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Each week on TestTubePlus, we pick one topic and cover it from multiple angles. This series will be taking a deeper look at the science of love and human connection. Over the next five episodes, host Trace Dominguez will be talking about how love affects us, the different types of love, and how people express love differently. To kick-off the series, Trace explains the different stages of love, and their affects on our brains and bodies.
Falling in love has broad effects in your limbic system, which is our body's reward center.
In the early stages of love, when you begin to "fall for someone", studies have shown that your brain releases the neurotransmitters dopamine, adrenaline and norepinephrine
while it decreases levels of serotonin. This causes a feeling of euphoria and even obsessive-compulsive behavior, but mostly exclusive to the the "honeymoon phase" of a relationship. Are you infatuation fades, your brain gets used to the flood of these chemicals. Instead, it starts to release vasopressin and oxytocin, which cause a feeling of well-being and security. The so-called "honeymoon phase" is over, as people start to feel more a more long-term attraction. When scientists studied the brains of married couples, they found they had more activity in the posterior globus pallidus parts of the brain. These areas are usually associated with pleasure and pain relief and activated when you eat your favorite food or take drugs.
What about when things don't quite go as planned and you split up? Johns Hopkins University Studies found that our body respond to the emotional stress of a broken heart like it were a physical illness. They found release stress hormones like cortisol and adrenaline and and increase in the body's immune responses. Their study found these hormone levels were three times the levels of someone having an actual heart attack, so the affects of a heartbreak are real, physical and measurable. This lack of pleasure chemicals in the brain mean getting over a heartbreak isn't unlike getting over an addiction. Studies have show dumped people looking at photos of their old partners actually caused a dopamine release: this is the science behind why people stalk their ex on social media.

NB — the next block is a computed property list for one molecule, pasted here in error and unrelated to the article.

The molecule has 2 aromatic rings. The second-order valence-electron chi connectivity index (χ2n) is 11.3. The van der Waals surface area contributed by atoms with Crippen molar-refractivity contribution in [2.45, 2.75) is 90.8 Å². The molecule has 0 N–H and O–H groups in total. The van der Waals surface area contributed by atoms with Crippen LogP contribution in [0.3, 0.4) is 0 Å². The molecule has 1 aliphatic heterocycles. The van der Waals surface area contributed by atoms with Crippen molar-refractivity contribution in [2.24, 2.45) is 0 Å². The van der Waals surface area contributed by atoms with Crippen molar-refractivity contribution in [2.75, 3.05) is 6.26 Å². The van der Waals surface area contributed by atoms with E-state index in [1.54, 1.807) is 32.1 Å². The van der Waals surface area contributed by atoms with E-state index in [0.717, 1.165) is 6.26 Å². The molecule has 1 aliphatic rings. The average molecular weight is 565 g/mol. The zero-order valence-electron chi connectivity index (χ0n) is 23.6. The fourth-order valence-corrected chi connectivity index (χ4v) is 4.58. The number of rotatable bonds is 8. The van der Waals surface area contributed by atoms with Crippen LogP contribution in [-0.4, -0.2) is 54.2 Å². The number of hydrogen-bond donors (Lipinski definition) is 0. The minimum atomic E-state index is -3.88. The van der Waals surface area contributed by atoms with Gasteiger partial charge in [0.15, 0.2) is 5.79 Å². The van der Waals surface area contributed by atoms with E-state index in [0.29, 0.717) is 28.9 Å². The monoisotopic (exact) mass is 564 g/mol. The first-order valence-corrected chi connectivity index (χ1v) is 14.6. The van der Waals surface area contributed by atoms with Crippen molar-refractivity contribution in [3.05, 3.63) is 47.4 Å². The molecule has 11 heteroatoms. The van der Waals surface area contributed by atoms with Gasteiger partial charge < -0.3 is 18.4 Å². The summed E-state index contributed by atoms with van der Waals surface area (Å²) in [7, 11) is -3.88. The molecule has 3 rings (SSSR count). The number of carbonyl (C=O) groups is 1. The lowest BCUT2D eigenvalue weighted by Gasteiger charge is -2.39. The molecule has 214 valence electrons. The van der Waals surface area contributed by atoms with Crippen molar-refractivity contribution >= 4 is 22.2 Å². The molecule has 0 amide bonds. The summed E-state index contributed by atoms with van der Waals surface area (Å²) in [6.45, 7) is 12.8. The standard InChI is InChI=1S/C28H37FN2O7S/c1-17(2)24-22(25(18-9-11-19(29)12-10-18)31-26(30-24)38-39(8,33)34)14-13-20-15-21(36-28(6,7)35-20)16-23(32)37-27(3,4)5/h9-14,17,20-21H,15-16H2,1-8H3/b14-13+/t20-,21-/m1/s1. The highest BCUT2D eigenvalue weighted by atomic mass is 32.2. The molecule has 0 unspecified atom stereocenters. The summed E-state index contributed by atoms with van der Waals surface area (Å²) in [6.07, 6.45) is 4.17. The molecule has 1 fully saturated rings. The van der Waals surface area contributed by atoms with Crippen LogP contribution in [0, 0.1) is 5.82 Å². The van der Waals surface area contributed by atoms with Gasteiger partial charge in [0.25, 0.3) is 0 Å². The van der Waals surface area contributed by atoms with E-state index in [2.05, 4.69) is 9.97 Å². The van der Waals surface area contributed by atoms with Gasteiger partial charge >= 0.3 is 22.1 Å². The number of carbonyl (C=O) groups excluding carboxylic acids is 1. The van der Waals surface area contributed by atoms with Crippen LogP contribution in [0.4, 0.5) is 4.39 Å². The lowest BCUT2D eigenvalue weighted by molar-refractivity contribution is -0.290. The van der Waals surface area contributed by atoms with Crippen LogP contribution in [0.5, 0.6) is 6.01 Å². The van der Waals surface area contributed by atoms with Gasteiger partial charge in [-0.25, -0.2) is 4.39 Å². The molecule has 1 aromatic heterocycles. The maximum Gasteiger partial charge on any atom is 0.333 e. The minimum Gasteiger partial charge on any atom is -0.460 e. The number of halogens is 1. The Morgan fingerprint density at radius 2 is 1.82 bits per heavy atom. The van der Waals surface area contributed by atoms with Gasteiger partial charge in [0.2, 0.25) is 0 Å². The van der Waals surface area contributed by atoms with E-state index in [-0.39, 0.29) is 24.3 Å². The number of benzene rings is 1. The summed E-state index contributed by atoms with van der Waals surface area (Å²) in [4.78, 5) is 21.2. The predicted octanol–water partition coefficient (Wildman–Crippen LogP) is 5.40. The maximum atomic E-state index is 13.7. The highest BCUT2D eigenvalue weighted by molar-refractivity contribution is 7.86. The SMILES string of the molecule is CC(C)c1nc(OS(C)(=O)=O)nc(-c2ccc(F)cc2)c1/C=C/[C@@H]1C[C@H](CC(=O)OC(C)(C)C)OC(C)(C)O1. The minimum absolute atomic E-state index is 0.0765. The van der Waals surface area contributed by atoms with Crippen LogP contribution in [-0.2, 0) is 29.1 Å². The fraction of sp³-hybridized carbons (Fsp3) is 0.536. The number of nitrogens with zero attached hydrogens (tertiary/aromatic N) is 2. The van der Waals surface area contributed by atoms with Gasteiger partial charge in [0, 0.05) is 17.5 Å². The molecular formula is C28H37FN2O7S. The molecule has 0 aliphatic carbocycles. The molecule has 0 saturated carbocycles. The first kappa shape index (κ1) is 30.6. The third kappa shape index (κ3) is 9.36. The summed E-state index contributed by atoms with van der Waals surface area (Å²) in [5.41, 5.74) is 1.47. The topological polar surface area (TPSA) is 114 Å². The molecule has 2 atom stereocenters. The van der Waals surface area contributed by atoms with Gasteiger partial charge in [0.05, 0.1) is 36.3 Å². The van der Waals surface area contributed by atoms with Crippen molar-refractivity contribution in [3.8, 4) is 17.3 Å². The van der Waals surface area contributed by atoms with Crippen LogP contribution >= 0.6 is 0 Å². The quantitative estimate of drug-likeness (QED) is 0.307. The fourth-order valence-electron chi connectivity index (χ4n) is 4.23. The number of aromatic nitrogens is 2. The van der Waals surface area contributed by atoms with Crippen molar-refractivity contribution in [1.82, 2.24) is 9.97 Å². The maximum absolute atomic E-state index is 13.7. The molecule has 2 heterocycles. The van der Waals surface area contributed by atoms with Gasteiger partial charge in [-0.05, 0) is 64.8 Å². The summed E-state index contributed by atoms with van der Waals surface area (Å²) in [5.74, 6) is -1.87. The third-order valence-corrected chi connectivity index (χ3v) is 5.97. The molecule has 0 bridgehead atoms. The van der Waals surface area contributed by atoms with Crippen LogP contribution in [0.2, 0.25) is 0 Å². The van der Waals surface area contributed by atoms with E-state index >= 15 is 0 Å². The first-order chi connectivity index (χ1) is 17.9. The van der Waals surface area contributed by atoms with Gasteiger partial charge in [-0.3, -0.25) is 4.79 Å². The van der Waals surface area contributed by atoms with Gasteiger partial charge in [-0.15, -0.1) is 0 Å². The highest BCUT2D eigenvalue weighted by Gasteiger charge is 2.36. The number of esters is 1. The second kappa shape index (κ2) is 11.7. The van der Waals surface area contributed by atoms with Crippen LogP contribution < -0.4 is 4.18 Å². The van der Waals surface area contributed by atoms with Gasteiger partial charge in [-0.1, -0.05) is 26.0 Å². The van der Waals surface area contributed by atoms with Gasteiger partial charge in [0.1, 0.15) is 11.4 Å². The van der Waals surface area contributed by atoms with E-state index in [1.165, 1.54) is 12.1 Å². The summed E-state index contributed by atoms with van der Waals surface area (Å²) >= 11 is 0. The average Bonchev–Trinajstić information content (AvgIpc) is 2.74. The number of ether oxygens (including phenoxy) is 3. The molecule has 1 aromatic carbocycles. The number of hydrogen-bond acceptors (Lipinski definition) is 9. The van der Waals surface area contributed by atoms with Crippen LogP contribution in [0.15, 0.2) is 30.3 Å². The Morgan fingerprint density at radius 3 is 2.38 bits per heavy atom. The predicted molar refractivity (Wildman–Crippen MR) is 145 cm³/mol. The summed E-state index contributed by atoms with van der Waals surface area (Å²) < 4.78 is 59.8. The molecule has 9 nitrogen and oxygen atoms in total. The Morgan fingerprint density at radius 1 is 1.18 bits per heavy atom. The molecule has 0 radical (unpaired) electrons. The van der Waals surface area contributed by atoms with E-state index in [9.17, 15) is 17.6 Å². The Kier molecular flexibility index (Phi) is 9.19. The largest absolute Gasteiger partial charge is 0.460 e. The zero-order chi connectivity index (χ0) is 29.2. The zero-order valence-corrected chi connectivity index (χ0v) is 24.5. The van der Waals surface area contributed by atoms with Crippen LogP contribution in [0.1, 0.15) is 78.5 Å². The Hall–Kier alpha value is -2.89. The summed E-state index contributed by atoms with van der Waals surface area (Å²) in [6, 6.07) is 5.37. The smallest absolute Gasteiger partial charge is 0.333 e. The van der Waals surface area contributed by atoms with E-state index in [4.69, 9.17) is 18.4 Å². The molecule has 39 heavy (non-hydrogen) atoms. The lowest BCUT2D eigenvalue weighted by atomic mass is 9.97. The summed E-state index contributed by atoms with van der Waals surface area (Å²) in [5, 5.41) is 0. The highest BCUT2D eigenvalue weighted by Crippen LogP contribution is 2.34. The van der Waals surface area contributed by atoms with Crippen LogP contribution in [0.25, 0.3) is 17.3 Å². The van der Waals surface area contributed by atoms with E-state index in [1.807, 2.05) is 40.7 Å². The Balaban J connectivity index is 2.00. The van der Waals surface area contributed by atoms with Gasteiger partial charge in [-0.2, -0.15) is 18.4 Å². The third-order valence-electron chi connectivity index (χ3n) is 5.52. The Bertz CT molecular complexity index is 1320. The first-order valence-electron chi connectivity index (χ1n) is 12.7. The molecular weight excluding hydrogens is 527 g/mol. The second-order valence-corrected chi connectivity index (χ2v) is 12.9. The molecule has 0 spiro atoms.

TestTube Plus is built for enthusiastic science fans seeking out comprehensive conversations on the geeky topics they love. Each week, host Trace Dominguez probes deep to unearth the details, latest developments, and opinions on big topics like boobs, porn, the ocean, stereotypes, fear, survival, dreams, space travel, and many more.
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This Is Your Brain on Heartbreak (Greater Good)
"As most of us know all too well, when you're reeling from the finale of a romantic relationship that you didn't want to end, your emotional and bodily reactions are a tangle: You're still in love and want to reconcile, but you're also angry and confused; simultaneously, you're jonesing for a "fix" of the person who has abruptly left your life, and you might go to dramatic, even embarrassing, lengths to get it, even though part of you knows better."
Study: Women hurt more by breakups but recover more fully (Eureka Alert)
"Women experience more emotional pain following a breakup, but they also more fully recover, according to new research from Binghamton University. Researchers from Binghamton University and University College London asked 5,705 participants in 96 countries to rate the emotional and physical pain of a breakup on a scale of one (none) to 10 (unbearable)."